Health - February 20, 2015

Pennsylvanians View Economy in a Positive Light

For the first time since the onset of the Great Recession, Pennsylvanians view the economy as either “excellent” or “good,” according to a recent poll conducted by Muhlenberg College’s Institute of Public Opinion.  Meanwhile, in another question, 33 percent of respondents indicated that the quality of life in Pennsylvania is getting “better.”  Longitudinally, this is the highest response rate since the poll question’s creation in 2003.This comes on the heels of a report released by the U.S. Bureau of Labor and Statistics at the end of January that cites Pennsylvania’s unemployment rate at 4.8 percent (the lowest since 2008).  In almost every sector of the economy—including manufacturing, mining and construction—job growth was reported.  It remains to be seen whether this trend will persist; the latest employment data from February is not scheduled to be released for another two weeks.


Upstate New York towns to research succession to Pennsylvania

In an attempt to improve local economies, the Upstate New York Towns Association has begun a cost-benefit analysis of seceding from the state of New York in favor of joining Pennsylvania.  While the 15 municipalities included in the study rest on the Pennsylvania border in Broome, Delaware, Tioga and Sullivan counties, the names of the specific municipalities have yet to be released.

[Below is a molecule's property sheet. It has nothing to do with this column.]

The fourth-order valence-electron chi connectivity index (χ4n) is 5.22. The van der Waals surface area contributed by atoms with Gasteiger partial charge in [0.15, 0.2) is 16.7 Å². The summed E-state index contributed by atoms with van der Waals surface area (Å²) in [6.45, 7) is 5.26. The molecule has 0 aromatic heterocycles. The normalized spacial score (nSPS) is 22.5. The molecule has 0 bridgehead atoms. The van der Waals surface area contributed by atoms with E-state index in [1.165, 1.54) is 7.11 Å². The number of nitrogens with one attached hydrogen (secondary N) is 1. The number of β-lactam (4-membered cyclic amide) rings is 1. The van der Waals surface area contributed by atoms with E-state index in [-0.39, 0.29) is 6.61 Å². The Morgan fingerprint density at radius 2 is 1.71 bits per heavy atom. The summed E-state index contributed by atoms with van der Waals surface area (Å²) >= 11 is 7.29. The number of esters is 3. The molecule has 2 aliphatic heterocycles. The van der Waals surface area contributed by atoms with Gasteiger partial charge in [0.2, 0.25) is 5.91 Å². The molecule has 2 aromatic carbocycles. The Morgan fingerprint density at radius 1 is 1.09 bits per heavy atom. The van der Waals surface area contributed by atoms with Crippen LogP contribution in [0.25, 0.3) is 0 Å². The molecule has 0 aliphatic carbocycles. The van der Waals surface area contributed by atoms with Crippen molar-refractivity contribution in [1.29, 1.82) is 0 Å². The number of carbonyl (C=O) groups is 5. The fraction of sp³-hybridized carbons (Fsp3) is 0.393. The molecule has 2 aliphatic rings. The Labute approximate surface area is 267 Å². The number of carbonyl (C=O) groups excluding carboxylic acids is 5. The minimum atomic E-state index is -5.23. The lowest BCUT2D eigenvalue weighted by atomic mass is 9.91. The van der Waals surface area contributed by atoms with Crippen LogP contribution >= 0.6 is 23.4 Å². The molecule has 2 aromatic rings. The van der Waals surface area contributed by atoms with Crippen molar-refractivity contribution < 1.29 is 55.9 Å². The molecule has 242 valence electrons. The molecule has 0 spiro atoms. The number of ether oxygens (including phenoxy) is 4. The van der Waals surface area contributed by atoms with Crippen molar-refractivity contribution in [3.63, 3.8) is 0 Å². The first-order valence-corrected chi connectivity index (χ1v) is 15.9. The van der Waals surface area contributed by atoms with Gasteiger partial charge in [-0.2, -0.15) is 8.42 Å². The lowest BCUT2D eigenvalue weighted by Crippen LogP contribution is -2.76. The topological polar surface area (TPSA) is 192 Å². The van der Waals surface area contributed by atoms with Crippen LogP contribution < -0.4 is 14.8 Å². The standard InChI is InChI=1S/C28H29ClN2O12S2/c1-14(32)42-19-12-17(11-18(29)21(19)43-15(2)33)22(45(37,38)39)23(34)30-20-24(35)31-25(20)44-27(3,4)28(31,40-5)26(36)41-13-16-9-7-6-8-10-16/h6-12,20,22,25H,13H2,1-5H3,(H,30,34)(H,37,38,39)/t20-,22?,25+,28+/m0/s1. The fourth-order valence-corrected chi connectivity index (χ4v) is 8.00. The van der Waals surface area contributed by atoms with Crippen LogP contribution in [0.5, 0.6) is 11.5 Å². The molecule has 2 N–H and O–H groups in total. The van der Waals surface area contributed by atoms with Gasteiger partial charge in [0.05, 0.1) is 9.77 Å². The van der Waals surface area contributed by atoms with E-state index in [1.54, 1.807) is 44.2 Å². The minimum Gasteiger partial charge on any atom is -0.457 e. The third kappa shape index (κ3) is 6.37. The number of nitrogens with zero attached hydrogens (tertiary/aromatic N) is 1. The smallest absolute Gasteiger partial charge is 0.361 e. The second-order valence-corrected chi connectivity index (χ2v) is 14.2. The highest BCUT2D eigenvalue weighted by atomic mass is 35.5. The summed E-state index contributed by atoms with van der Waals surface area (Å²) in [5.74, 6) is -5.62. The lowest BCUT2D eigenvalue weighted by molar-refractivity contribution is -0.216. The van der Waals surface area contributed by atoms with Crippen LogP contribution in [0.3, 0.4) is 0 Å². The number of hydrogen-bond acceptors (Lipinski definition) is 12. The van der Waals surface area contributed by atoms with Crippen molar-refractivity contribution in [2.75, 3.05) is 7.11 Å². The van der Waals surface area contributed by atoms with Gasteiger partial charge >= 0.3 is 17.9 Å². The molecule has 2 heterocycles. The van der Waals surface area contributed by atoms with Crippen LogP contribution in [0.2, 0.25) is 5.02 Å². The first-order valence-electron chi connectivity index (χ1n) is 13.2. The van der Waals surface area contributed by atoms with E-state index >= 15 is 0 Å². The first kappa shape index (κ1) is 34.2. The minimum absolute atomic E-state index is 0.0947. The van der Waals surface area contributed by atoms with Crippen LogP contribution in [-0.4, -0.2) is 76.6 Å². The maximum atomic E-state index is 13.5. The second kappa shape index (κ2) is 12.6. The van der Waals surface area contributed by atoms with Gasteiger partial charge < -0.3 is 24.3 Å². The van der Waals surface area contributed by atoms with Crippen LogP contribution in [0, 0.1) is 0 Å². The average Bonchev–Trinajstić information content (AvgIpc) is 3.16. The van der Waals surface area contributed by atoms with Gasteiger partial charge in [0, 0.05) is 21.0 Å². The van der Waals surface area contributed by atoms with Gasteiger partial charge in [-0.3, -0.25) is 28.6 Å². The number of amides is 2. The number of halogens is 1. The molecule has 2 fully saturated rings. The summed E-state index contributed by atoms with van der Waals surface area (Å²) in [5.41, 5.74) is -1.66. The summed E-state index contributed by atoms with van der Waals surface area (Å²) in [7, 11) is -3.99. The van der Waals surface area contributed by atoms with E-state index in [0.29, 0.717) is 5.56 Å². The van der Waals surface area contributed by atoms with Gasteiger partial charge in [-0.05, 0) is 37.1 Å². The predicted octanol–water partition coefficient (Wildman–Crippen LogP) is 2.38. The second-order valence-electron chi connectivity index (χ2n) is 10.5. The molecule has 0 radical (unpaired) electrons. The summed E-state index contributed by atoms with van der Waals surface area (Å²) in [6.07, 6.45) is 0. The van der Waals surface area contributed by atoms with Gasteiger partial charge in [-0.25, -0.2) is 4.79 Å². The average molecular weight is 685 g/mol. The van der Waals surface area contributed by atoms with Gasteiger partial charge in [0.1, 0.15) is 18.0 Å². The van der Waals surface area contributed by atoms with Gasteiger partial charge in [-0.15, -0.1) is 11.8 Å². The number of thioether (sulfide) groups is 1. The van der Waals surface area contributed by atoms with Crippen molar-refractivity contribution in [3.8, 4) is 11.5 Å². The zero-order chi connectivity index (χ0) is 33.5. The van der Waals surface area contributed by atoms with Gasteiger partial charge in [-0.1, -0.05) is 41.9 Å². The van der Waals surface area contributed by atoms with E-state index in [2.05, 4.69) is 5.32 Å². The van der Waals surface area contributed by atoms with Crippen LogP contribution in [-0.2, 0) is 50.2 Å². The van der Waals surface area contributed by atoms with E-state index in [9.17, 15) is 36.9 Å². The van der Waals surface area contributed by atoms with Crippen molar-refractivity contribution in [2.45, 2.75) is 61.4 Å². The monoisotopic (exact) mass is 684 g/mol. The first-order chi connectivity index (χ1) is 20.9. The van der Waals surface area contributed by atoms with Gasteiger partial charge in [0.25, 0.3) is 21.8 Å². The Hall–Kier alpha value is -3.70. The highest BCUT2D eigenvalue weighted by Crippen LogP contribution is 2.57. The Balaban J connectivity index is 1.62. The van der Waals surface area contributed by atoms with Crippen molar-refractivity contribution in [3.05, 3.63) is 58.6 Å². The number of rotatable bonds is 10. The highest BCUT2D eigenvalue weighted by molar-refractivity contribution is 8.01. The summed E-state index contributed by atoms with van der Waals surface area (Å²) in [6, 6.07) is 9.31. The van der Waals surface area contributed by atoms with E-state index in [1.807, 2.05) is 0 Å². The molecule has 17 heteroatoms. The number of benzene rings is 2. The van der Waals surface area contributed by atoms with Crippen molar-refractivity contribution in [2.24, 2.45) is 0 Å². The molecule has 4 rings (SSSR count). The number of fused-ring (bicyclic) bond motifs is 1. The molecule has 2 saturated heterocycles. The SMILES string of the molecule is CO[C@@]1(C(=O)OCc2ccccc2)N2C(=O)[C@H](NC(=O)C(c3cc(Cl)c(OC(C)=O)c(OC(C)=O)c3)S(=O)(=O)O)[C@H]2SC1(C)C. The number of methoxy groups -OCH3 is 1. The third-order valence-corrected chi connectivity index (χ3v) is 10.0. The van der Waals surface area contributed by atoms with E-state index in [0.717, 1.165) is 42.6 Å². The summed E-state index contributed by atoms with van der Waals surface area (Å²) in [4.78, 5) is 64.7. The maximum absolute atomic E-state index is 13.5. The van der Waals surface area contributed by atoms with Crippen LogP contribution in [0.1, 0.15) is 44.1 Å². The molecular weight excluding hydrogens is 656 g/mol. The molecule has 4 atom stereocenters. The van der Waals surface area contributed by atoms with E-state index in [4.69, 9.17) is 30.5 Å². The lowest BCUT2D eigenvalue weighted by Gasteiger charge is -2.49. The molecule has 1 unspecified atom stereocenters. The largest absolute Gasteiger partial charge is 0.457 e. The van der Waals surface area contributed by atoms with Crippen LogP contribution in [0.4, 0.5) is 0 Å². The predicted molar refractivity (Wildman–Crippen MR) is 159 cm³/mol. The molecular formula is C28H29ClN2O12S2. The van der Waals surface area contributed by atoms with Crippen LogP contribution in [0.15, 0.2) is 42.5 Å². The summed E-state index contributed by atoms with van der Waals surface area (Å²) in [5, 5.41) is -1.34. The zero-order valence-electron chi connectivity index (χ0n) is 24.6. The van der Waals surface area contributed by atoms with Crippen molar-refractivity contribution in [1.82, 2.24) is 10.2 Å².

The towns being studied have seen a decrease in the number of small businesses and higher unemployment and higher state taxes in comparison to Pennsylvania.  Yet, these municipalities have rich natural gas deposits in the Marcellus Shale that are not being drilled, due to a statewide moratorium.  Because Pennsylvania has no such moratorium on private property, the report will examine the economic impact of natural gas drilling.  Moreover, the report will compare the cost of doing business and tax rates.  Preliminary results indicate that there is a stark contrast between the two states.

In order for the towns to legally secede, however, the New York State Assembly, Pennsylvania General Assembly and the Federal Government would need to approve this plan.  Similar plans have been proposed previously that create the independent state of Upstate New York; all of which have been met with mixed approval.